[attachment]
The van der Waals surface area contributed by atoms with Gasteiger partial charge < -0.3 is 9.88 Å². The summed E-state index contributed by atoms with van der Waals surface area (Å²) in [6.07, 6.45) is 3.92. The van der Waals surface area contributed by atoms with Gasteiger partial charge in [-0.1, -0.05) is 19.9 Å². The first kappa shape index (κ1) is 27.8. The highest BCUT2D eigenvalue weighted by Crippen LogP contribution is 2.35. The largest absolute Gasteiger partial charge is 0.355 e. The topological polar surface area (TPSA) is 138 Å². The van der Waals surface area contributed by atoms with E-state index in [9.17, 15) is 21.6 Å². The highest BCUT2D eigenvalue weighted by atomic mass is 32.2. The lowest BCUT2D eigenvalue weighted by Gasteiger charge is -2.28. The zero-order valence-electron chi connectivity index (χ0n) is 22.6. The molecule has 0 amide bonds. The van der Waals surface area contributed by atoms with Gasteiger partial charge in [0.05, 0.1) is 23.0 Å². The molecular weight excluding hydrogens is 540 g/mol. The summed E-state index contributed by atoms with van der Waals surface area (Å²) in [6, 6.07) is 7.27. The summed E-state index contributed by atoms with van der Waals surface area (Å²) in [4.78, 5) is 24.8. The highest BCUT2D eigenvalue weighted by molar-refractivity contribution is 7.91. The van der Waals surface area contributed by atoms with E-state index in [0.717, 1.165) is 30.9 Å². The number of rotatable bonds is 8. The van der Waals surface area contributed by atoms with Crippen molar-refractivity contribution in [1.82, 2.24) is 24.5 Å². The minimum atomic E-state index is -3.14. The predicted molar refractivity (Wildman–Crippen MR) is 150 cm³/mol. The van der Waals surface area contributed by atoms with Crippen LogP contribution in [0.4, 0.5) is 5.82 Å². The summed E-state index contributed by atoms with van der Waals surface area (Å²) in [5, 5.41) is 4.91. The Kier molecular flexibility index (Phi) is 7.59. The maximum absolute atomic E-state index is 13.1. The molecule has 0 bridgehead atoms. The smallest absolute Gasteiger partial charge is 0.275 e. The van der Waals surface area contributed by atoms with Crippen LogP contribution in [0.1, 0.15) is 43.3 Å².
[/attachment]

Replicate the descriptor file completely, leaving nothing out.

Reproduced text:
The van der Waals surface area contributed by atoms with Gasteiger partial charge < -0.3 is 9.88 Å². The summed E-state index contributed by atoms with van der Waals surface area (Å²) in [6.07, 6.45) is 3.92. The van der Waals surface area contributed by atoms with Gasteiger partial charge in [-0.1, -0.05) is 19.9 Å². The first kappa shape index (κ1) is 27.8. The highest BCUT2D eigenvalue weighted by Crippen LogP contribution is 2.35. The largest absolute Gasteiger partial charge is 0.355 e. The topological polar surface area (TPSA) is 138 Å². The van der Waals surface area contributed by atoms with E-state index in [9.17, 15) is 21.6 Å². The highest BCUT2D eigenvalue weighted by atomic mass is 32.2. The lowest BCUT2D eigenvalue weighted by Gasteiger charge is -2.28. The zero-order valence-electron chi connectivity index (χ0n) is 22.6. The molecule has 0 amide bonds. The van der Waals surface area contributed by atoms with Gasteiger partial charge in [0.05, 0.1) is 23.0 Å². The molecular weight excluding hydrogens is 540 g/mol. The summed E-state index contributed by atoms with van der Waals surface area (Å²) in [6, 6.07) is 7.27. The summed E-state index contributed by atoms with van der Waals surface area (Å²) in [4.78, 5) is 24.8. The highest BCUT2D eigenvalue weighted by molar-refractivity contribution is 7.91. The van der Waals surface area contributed by atoms with E-state index in [0.717, 1.165) is 30.9 Å². The number of rotatable bonds is 8. The van der Waals surface area contributed by atoms with Crippen molar-refractivity contribution in [1.82, 2.24) is 24.5 Å². The minimum atomic E-state index is -3.14. The predicted molar refractivity (Wildman–Crippen MR) is 150 cm³/mol. The van der Waals surface area contributed by atoms with Crippen LogP contribution in [0.4, 0.5) is 5.82 Å². The summed E-state index contributed by atoms with van der Waals surface area (Å²) in [5, 5.41) is 4.91. The Kier molecular flexibility index (Phi) is 7.59. The maximum absolute atomic E-state index is 13.1. The molecule has 0 bridgehead atoms. The smallest absolute Gasteiger partial charge is 0.275 e. The van der Waals surface area contributed by atoms with Crippen LogP contribution in [0.1, 0.15) is 43.3 Å².